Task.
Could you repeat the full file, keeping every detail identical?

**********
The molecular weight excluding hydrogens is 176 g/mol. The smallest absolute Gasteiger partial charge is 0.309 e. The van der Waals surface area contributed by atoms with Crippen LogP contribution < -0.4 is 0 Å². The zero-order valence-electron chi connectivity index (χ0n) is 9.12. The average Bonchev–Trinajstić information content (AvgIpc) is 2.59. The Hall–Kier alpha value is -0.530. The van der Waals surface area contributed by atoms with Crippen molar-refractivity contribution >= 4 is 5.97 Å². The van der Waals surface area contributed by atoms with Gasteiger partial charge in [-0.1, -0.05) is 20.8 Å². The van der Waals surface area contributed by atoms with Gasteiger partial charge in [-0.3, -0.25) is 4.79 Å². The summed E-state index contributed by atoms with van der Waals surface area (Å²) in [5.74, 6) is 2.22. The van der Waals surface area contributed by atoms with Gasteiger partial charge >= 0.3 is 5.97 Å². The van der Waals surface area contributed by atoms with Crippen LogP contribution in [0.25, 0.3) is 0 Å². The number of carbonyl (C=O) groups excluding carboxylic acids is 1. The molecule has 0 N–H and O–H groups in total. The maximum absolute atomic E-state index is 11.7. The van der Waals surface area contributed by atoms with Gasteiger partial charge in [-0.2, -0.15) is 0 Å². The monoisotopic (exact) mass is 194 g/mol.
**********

The molecular weight excluding hydrogens is 176 g/mol. The smallest absolute Gasteiger partial charge is 0.309 e. The van der Waals surface area contributed by atoms with Crippen LogP contribution < -0.4 is 0 Å². The zero-order valence-electron chi connectivity index (χ0n) is 9.12. The average Bonchev–Trinajstić information content (AvgIpc) is 2.59. The Hall–Kier alpha value is -0.530. The van der Waals surface area contributed by atoms with Crippen molar-refractivity contribution >= 4 is 5.97 Å². The van der Waals surface area contributed by atoms with Gasteiger partial charge in [-0.1, -0.05) is 20.8 Å². The van der Waals surface area contributed by atoms with Gasteiger partial charge in [-0.3, -0.25) is 4.79 Å². The summed E-state index contributed by atoms with van der Waals surface area (Å²) in [5.74, 6) is 2.22. The van der Waals surface area contributed by atoms with Gasteiger partial charge >= 0.3 is 5.97 Å². The van der Waals surface area contributed by atoms with Crippen LogP contribution in [0.25, 0.3) is 0 Å². The number of carbonyl (C=O) groups excluding carboxylic acids is 1. The molecule has 0 N–H and O–H groups in total. The maximum absolute atomic E-state index is 11.7. The van der Waals surface area contributed by atoms with Gasteiger partial charge in [-0.2, -0.15) is 0 Å². The monoisotopic (exact) mass is 194 g/mol.